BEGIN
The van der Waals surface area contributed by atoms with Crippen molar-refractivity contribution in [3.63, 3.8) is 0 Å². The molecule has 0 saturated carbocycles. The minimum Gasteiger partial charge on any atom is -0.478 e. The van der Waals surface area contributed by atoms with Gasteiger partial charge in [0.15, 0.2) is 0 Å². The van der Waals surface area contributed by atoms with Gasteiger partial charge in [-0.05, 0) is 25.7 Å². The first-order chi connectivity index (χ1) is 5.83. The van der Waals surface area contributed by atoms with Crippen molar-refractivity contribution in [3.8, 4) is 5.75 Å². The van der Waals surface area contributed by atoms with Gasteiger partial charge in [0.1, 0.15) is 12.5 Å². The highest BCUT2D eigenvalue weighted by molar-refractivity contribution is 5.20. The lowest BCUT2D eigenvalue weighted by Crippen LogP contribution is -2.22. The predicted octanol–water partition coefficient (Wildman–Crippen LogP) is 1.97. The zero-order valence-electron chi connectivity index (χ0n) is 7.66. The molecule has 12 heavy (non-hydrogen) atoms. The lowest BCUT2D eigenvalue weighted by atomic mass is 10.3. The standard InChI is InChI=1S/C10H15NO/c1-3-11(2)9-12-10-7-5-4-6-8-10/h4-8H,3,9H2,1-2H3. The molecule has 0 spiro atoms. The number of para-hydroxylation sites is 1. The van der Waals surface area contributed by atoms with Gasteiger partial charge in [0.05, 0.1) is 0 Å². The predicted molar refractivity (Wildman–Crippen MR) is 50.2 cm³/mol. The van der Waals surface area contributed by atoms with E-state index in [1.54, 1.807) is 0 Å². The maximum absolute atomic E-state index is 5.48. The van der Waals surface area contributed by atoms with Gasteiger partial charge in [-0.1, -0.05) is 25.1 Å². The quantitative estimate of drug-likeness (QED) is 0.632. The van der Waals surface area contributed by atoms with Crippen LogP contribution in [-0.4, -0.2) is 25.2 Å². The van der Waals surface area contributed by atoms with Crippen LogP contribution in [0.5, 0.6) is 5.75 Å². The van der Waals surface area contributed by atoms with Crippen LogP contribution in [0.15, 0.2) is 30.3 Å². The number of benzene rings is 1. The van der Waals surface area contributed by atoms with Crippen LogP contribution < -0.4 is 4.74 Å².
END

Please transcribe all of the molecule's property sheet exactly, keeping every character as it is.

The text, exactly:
The van der Waals surface area contributed by atoms with Crippen molar-refractivity contribution in [3.63, 3.8) is 0 Å². The molecule has 0 saturated carbocycles. The minimum Gasteiger partial charge on any atom is -0.478 e. The van der Waals surface area contributed by atoms with Gasteiger partial charge in [0.15, 0.2) is 0 Å². The van der Waals surface area contributed by atoms with Gasteiger partial charge in [-0.05, 0) is 25.7 Å². The first-order chi connectivity index (χ1) is 5.83. The van der Waals surface area contributed by atoms with Crippen molar-refractivity contribution in [3.8, 4) is 5.75 Å². The van der Waals surface area contributed by atoms with Gasteiger partial charge in [0.1, 0.15) is 12.5 Å². The highest BCUT2D eigenvalue weighted by molar-refractivity contribution is 5.20. The lowest BCUT2D eigenvalue weighted by Crippen LogP contribution is -2.22. The predicted octanol–water partition coefficient (Wildman–Crippen LogP) is 1.97. The zero-order valence-electron chi connectivity index (χ0n) is 7.66. The molecule has 12 heavy (non-hydrogen) atoms. The lowest BCUT2D eigenvalue weighted by atomic mass is 10.3. The standard InChI is InChI=1S/C10H15NO/c1-3-11(2)9-12-10-7-5-4-6-8-10/h4-8H,3,9H2,1-2H3. The molecule has 0 spiro atoms. The number of para-hydroxylation sites is 1. The van der Waals surface area contributed by atoms with Gasteiger partial charge in [0.05, 0.1) is 0 Å². The predicted molar refractivity (Wildman–Crippen MR) is 50.2 cm³/mol. The van der Waals surface area contributed by atoms with E-state index in [1.54, 1.807) is 0 Å². The maximum absolute atomic E-state index is 5.48. The van der Waals surface area contributed by atoms with Gasteiger partial charge in [-0.1, -0.05) is 25.1 Å². The quantitative estimate of drug-likeness (QED) is 0.632. The van der Waals surface area contributed by atoms with Crippen LogP contribution in [-0.4, -0.2) is 25.2 Å². The van der Waals surface area contributed by atoms with Crippen LogP contribution in [0.5, 0.6) is 5.75 Å². The van der Waals surface area contributed by atoms with Crippen LogP contribution in [0.15, 0.2) is 30.3 Å². The number of benzene rings is 1. The van der Waals surface area contributed by atoms with Crippen LogP contribution < -0.4 is 4.74 Å².